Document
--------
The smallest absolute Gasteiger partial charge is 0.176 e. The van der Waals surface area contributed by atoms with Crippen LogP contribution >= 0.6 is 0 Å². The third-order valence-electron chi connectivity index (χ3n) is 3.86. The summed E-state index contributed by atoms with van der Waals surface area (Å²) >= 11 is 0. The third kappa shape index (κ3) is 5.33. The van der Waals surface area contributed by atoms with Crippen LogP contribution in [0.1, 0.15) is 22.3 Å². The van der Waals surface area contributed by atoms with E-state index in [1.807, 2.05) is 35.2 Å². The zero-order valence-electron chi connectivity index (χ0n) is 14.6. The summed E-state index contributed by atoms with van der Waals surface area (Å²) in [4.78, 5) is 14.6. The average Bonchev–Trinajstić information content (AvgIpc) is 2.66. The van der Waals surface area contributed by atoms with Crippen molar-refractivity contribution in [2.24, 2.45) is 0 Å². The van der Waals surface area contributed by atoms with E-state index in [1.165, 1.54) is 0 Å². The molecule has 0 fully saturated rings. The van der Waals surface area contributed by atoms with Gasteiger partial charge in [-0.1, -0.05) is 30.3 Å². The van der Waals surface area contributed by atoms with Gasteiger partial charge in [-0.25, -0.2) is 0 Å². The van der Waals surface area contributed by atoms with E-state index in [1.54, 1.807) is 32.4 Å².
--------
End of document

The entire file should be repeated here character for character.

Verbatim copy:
The smallest absolute Gasteiger partial charge is 0.176 e. The van der Waals surface area contributed by atoms with Crippen LogP contribution >= 0.6 is 0 Å². The third-order valence-electron chi connectivity index (χ3n) is 3.86. The summed E-state index contributed by atoms with van der Waals surface area (Å²) >= 11 is 0. The third kappa shape index (κ3) is 5.33. The van der Waals surface area contributed by atoms with Crippen LogP contribution in [0.1, 0.15) is 22.3 Å². The van der Waals surface area contributed by atoms with E-state index in [1.807, 2.05) is 35.2 Å². The zero-order valence-electron chi connectivity index (χ0n) is 14.6. The summed E-state index contributed by atoms with van der Waals surface area (Å²) in [4.78, 5) is 14.6. The average Bonchev–Trinajstić information content (AvgIpc) is 2.66. The van der Waals surface area contributed by atoms with Crippen molar-refractivity contribution in [2.24, 2.45) is 0 Å². The van der Waals surface area contributed by atoms with E-state index in [1.165, 1.54) is 0 Å². The molecule has 0 fully saturated rings. The van der Waals surface area contributed by atoms with Gasteiger partial charge in [-0.1, -0.05) is 30.3 Å². The van der Waals surface area contributed by atoms with Gasteiger partial charge in [-0.25, -0.2) is 0 Å². The van der Waals surface area contributed by atoms with E-state index in [1.54, 1.807) is 32.4 Å².